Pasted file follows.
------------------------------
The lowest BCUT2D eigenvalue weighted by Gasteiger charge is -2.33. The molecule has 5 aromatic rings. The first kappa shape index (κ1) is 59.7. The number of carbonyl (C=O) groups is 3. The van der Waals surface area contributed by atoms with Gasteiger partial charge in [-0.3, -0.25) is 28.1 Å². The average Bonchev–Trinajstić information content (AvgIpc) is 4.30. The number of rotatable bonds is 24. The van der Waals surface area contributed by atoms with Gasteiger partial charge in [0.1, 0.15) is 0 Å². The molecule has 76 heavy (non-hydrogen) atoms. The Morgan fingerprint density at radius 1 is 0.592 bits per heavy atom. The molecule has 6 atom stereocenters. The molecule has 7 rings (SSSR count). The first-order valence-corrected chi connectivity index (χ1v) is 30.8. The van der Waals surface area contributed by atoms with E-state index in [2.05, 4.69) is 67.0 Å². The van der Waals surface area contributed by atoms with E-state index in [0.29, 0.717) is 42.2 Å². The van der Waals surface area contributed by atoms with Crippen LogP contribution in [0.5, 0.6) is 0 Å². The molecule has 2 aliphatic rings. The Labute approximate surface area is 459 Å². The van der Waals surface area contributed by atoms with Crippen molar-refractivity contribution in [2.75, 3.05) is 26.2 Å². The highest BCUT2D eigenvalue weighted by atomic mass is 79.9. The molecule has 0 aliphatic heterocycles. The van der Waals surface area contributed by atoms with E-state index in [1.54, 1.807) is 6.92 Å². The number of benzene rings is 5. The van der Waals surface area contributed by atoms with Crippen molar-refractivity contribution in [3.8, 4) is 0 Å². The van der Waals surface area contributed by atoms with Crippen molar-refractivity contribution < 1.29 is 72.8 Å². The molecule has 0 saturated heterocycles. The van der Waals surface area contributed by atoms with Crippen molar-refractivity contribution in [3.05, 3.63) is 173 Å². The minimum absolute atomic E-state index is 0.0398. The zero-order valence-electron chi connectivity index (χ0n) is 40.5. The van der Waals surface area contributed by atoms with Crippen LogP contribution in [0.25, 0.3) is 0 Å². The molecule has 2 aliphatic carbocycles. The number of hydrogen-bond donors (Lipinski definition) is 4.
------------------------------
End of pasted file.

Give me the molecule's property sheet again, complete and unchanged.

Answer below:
The lowest BCUT2D eigenvalue weighted by Gasteiger charge is -2.33. The molecule has 5 aromatic rings. The first kappa shape index (κ1) is 59.7. The number of carbonyl (C=O) groups is 3. The van der Waals surface area contributed by atoms with Gasteiger partial charge in [-0.3, -0.25) is 28.1 Å². The average Bonchev–Trinajstić information content (AvgIpc) is 4.30. The number of rotatable bonds is 24. The van der Waals surface area contributed by atoms with Gasteiger partial charge in [0.1, 0.15) is 0 Å². The molecule has 76 heavy (non-hydrogen) atoms. The Morgan fingerprint density at radius 1 is 0.592 bits per heavy atom. The molecule has 6 atom stereocenters. The molecule has 7 rings (SSSR count). The first-order valence-corrected chi connectivity index (χ1v) is 30.8. The van der Waals surface area contributed by atoms with E-state index in [2.05, 4.69) is 67.0 Å². The van der Waals surface area contributed by atoms with E-state index in [0.29, 0.717) is 42.2 Å². The van der Waals surface area contributed by atoms with Crippen LogP contribution in [0.5, 0.6) is 0 Å². The molecule has 2 aliphatic rings. The Labute approximate surface area is 459 Å². The van der Waals surface area contributed by atoms with Crippen molar-refractivity contribution in [2.75, 3.05) is 26.2 Å². The highest BCUT2D eigenvalue weighted by atomic mass is 79.9. The molecule has 0 aliphatic heterocycles. The van der Waals surface area contributed by atoms with E-state index in [1.54, 1.807) is 6.92 Å². The number of benzene rings is 5. The van der Waals surface area contributed by atoms with Crippen molar-refractivity contribution in [3.8, 4) is 0 Å². The van der Waals surface area contributed by atoms with Crippen molar-refractivity contribution < 1.29 is 72.8 Å². The molecule has 0 saturated heterocycles. The van der Waals surface area contributed by atoms with Crippen molar-refractivity contribution in [3.05, 3.63) is 173 Å². The minimum absolute atomic E-state index is 0.0398. The zero-order valence-electron chi connectivity index (χ0n) is 40.5. The van der Waals surface area contributed by atoms with Crippen LogP contribution in [0.25, 0.3) is 0 Å². The molecule has 2 aliphatic carbocycles. The number of hydrogen-bond donors (Lipinski definition) is 4.